OK DUI Changes Raise Concerns for Some - KSWO 7News | Breaking News, Weather and Sports

OK DUI Changes Raise Concerns for Some

LAWTON Okla_ A change to Oklahoma's DUI law went into effect this week, and it's raising some concerns.

The law now said you are considered under the influence if you have any amount of a schedule one drug in your system. Those are illegal drugs, like cocaine or marijuana. The concern is that traces of those drugs linger after the effects have worn off. 

Unlike alcohol, which can be out of your system in a matter of hours, drugs such as marijuana can stay in your system for months, even though you are no longer impaired.

"Once it gets out into the public where they know it's a trace amount, since some of the drugs stay in your system for so long, it's going to deter some of the people from driving," LPD Traffic Division Supervisor Lt. Jim Cowley said.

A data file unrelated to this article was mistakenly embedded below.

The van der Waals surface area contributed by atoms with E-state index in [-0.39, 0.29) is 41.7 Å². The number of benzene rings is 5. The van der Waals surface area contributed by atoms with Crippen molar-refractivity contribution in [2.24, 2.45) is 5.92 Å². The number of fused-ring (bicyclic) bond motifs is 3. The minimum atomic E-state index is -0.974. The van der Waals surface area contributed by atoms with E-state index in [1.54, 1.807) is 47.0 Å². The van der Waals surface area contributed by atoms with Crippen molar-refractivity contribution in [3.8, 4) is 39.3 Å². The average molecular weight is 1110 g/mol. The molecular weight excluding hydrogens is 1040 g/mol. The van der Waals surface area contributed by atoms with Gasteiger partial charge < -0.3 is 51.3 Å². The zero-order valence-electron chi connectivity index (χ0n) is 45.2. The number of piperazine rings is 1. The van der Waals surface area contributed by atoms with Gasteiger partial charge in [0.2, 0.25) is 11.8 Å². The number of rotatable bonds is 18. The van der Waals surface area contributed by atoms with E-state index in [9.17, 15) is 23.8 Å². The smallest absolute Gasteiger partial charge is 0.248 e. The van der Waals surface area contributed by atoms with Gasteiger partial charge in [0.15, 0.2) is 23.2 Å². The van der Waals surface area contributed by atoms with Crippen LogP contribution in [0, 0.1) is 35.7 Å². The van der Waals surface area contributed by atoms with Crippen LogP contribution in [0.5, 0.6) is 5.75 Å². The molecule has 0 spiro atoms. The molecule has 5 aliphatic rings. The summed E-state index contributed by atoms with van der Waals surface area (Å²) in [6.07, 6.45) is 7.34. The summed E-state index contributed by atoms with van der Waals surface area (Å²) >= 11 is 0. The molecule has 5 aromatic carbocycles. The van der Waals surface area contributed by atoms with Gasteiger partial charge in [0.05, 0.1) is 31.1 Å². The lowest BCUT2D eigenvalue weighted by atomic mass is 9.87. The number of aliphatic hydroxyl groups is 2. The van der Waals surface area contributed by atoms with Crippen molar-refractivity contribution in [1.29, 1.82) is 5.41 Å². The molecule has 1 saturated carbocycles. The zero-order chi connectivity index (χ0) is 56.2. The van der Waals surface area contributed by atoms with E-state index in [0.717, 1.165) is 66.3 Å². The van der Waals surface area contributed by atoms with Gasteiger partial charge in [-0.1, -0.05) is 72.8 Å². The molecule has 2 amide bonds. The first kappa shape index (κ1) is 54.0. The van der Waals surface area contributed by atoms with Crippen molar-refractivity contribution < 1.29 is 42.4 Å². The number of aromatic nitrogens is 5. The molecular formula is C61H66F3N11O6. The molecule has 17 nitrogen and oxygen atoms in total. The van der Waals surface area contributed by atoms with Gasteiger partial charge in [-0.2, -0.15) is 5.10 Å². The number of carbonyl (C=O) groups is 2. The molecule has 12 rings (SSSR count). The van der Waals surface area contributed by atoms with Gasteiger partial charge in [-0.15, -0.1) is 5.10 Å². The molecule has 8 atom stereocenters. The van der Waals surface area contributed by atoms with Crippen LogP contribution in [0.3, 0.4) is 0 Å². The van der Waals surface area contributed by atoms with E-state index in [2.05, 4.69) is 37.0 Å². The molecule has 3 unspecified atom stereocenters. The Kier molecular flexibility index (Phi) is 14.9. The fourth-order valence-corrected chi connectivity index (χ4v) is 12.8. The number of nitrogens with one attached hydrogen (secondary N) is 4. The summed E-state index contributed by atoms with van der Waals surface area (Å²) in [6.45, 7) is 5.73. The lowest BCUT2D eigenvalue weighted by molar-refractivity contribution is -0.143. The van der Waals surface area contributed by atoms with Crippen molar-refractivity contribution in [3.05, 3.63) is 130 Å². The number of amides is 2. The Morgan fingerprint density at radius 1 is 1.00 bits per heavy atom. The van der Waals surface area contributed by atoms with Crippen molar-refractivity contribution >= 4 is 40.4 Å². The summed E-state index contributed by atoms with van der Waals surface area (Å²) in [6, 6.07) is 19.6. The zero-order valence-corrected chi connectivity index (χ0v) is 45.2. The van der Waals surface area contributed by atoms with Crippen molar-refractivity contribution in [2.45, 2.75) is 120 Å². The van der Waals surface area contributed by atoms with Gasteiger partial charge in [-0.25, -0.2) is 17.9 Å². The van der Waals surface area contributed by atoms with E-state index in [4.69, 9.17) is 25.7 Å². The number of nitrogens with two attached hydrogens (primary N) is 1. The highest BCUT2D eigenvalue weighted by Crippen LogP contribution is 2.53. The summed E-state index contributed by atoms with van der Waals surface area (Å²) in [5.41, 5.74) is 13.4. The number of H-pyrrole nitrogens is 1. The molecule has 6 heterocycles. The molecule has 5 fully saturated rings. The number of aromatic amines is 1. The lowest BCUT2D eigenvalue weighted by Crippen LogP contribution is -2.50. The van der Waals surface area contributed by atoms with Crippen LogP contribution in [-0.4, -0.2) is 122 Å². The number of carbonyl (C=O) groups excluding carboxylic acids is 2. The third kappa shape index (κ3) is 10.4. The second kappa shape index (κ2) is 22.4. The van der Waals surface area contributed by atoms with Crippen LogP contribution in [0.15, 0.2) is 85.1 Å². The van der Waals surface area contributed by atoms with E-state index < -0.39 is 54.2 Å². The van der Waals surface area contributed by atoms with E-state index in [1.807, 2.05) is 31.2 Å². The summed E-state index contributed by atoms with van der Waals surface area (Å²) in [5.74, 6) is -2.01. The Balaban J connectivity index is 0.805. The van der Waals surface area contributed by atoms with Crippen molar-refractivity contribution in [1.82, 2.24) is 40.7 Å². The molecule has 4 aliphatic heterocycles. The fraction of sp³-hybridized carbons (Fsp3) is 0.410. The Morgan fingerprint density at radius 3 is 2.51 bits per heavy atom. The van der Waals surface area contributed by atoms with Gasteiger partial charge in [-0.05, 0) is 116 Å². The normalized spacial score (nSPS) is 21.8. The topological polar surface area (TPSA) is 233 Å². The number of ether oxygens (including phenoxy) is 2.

Cowley said there still must be a reason for police to stop you in the first place, such as driving left of center or running a red light. Lawton Attorney Taylor Stein still sees a problem with the law, though. Stein said the state has set a specific level of the amount of alcohol that's allowed in a driver's system legally, but it created a different standard for drugs.

"The legislature, on the other hand, has determined that they don't like people using drugs and just said any drug in your system impairs your ability to operate a motor vehicle, and that's not right," Stein said.

Lieutenant Cowley said an officer would have to perform the same test they would for an alcohol DUI, if they suspect the driver is under the influence of something else.

"Once we've reached a point where we think it's drug related, then it would be a drug test," Cowley said. "They could refuse it, if it is. We do a blood test. Then, if it comes back with a trace amount of drugs in it, they can be charged with DUI."

These drugs include marijuana, cocaine and meth. Prescription drugs are not included.

Another change to the DUI law is that first-time offenders will now be required to have a interlocking ignition device installed in their vehicles, instead of their second offense.

 

 

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